A recent study shows that bats are the reservoir of one of the world’s most deadly coronavirus that causes severe acute respiratory syndrome (SARS) in humans. The results have been derived after a study was conducted on different species of bats across Asia, Africa, and the American continent. During the outbreak of SARS in the Middle East, researchers indicated that bats might have an indirect link with the virus but there was no strong evidence to support the theory back then.
The researcher Simon Anthony from Columbia University says that the new study will help the researchers to predict the behavior of virus in different species of bats. It will also help the researchers to know that how the virus gets transmitted from the animal to humans.
During 2002, SARS outbreak in China, the coronavirus was first mentioned. The first case of SARS appeared in China and then it spread to twenty-seven countries killing around 774 people. During 2012, an advanced version of coronavirus MERS made headlines in Saudi Arabia that killed around 600 people. During the outspread of MERS, researchers predicted that coronavirus from bats is transmitted to camels which when enters human body causes MERS.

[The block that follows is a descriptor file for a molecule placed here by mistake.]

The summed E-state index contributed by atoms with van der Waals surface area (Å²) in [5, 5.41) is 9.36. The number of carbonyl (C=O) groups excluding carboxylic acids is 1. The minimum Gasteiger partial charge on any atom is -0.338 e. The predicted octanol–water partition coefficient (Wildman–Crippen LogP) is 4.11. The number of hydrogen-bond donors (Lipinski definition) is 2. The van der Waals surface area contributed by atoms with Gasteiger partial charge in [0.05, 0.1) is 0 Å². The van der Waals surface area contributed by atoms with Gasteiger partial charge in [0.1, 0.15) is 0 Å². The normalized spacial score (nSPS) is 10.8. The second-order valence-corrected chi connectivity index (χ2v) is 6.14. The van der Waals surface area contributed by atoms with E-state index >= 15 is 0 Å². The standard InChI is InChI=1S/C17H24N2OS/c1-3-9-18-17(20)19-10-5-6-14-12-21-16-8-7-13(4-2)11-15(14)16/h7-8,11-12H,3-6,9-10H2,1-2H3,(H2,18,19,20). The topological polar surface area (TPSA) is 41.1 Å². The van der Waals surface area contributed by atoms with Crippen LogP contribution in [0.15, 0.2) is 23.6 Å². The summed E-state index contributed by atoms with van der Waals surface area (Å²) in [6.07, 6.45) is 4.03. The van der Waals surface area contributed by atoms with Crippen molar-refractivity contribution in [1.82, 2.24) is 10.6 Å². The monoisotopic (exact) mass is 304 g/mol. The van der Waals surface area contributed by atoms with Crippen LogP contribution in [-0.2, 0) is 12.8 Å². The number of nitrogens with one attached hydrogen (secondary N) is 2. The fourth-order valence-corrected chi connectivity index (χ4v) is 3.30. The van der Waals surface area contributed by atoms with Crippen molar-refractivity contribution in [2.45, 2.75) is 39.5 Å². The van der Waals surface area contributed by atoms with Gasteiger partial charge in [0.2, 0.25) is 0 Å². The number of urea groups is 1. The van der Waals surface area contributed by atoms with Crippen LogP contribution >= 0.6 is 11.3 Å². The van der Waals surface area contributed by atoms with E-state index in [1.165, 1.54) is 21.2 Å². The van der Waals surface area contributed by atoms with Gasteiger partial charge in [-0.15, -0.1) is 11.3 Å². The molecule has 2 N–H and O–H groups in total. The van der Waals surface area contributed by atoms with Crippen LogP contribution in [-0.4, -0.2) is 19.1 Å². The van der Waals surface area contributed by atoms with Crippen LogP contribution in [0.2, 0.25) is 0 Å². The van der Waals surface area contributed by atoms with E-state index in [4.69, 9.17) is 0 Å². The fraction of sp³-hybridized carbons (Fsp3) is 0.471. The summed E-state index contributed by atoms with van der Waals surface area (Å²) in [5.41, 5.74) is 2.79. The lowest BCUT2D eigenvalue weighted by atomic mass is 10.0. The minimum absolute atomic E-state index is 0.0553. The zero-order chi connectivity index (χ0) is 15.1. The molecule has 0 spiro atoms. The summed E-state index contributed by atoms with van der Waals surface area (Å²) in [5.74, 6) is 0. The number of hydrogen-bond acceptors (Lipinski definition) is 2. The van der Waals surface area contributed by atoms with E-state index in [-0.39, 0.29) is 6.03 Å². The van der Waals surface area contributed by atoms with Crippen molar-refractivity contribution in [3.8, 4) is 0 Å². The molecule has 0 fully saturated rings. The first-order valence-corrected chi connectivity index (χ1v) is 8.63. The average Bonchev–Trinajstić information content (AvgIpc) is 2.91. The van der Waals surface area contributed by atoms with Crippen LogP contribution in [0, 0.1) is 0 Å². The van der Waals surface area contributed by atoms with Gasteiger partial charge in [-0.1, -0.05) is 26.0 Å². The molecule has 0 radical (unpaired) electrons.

For the research, Simon Anthony and his colleagues studied around 12,300 bats, 3,400 rodents and shrews, and 3,500 monkeys. The team traveled to Asia, America, and Africa to study the behavior of the virus in the different environment. The results showed that bats are responsible for carrying 10% of coronavirus in their body.
The recent study of the role of bats in spreading and carrying coronavirus is funded by United States International Programme which aims to eradicate the viruses that cause acute diseases in humans.